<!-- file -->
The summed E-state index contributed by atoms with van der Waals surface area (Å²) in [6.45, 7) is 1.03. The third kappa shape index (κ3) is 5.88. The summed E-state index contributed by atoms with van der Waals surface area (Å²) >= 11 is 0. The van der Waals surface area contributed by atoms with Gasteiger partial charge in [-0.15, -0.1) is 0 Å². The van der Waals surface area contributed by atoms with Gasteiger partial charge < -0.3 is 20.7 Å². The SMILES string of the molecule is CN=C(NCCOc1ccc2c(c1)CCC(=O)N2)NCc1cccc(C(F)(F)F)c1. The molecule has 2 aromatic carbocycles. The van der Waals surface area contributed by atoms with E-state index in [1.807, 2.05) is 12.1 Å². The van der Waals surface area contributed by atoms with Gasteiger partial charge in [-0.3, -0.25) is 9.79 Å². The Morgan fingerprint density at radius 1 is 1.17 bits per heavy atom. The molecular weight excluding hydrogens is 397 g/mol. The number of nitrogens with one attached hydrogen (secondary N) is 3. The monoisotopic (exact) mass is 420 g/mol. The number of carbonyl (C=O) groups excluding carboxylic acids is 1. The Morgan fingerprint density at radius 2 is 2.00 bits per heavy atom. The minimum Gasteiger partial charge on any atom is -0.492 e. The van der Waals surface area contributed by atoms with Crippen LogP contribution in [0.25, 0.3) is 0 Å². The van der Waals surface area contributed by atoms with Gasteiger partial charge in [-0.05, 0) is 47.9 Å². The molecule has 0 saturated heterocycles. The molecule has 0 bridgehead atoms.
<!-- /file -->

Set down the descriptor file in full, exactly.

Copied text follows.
The summed E-state index contributed by atoms with van der Waals surface area (Å²) in [6.45, 7) is 1.03. The third kappa shape index (κ3) is 5.88. The summed E-state index contributed by atoms with van der Waals surface area (Å²) >= 11 is 0. The van der Waals surface area contributed by atoms with Gasteiger partial charge in [-0.15, -0.1) is 0 Å². The van der Waals surface area contributed by atoms with Gasteiger partial charge < -0.3 is 20.7 Å². The SMILES string of the molecule is CN=C(NCCOc1ccc2c(c1)CCC(=O)N2)NCc1cccc(C(F)(F)F)c1. The molecule has 2 aromatic carbocycles. The van der Waals surface area contributed by atoms with E-state index in [1.807, 2.05) is 12.1 Å². The van der Waals surface area contributed by atoms with Gasteiger partial charge in [-0.3, -0.25) is 9.79 Å². The Morgan fingerprint density at radius 1 is 1.17 bits per heavy atom. The molecular weight excluding hydrogens is 397 g/mol. The number of nitrogens with one attached hydrogen (secondary N) is 3. The monoisotopic (exact) mass is 420 g/mol. The number of carbonyl (C=O) groups excluding carboxylic acids is 1. The Morgan fingerprint density at radius 2 is 2.00 bits per heavy atom. The minimum Gasteiger partial charge on any atom is -0.492 e. The van der Waals surface area contributed by atoms with Crippen LogP contribution in [0.25, 0.3) is 0 Å². The van der Waals surface area contributed by atoms with Gasteiger partial charge in [-0.05, 0) is 47.9 Å². The molecule has 0 saturated heterocycles. The molecule has 0 bridgehead atoms.